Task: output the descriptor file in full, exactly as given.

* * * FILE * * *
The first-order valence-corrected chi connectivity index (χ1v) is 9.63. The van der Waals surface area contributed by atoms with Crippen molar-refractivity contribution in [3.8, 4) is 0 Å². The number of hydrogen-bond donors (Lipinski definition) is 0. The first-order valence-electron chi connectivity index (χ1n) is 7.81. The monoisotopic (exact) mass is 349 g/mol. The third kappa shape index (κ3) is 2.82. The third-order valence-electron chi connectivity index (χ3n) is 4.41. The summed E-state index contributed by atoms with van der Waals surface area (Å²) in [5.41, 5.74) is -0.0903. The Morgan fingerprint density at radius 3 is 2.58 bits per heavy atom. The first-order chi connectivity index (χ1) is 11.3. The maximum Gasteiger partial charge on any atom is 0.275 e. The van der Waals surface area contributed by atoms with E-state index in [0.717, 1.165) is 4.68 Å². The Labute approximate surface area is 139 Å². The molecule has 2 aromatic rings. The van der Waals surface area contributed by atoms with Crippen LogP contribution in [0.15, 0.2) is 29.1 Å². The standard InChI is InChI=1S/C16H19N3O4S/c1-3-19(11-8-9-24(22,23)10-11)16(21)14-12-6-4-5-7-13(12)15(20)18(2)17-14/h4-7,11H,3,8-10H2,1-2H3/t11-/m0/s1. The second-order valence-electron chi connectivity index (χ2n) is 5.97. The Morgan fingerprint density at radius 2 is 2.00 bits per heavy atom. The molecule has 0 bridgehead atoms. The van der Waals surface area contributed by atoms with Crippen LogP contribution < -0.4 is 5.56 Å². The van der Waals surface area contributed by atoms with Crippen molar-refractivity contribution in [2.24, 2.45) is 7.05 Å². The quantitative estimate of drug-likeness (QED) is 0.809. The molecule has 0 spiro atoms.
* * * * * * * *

The first-order valence-corrected chi connectivity index (χ1v) is 9.63. The van der Waals surface area contributed by atoms with Crippen molar-refractivity contribution in [3.8, 4) is 0 Å². The number of hydrogen-bond donors (Lipinski definition) is 0. The first-order valence-electron chi connectivity index (χ1n) is 7.81. The monoisotopic (exact) mass is 349 g/mol. The third kappa shape index (κ3) is 2.82. The third-order valence-electron chi connectivity index (χ3n) is 4.41. The summed E-state index contributed by atoms with van der Waals surface area (Å²) in [5.41, 5.74) is -0.0903. The Morgan fingerprint density at radius 3 is 2.58 bits per heavy atom. The first-order chi connectivity index (χ1) is 11.3. The maximum Gasteiger partial charge on any atom is 0.275 e. The van der Waals surface area contributed by atoms with E-state index in [0.717, 1.165) is 4.68 Å². The Labute approximate surface area is 139 Å². The molecule has 2 aromatic rings. The van der Waals surface area contributed by atoms with Crippen LogP contribution in [0.15, 0.2) is 29.1 Å². The standard InChI is InChI=1S/C16H19N3O4S/c1-3-19(11-8-9-24(22,23)10-11)16(21)14-12-6-4-5-7-13(12)15(20)18(2)17-14/h4-7,11H,3,8-10H2,1-2H3/t11-/m0/s1. The second-order valence-electron chi connectivity index (χ2n) is 5.97. The Morgan fingerprint density at radius 2 is 2.00 bits per heavy atom. The molecule has 0 bridgehead atoms. The van der Waals surface area contributed by atoms with Crippen LogP contribution < -0.4 is 5.56 Å². The van der Waals surface area contributed by atoms with Crippen molar-refractivity contribution in [2.24, 2.45) is 7.05 Å². The quantitative estimate of drug-likeness (QED) is 0.809. The molecule has 0 spiro atoms.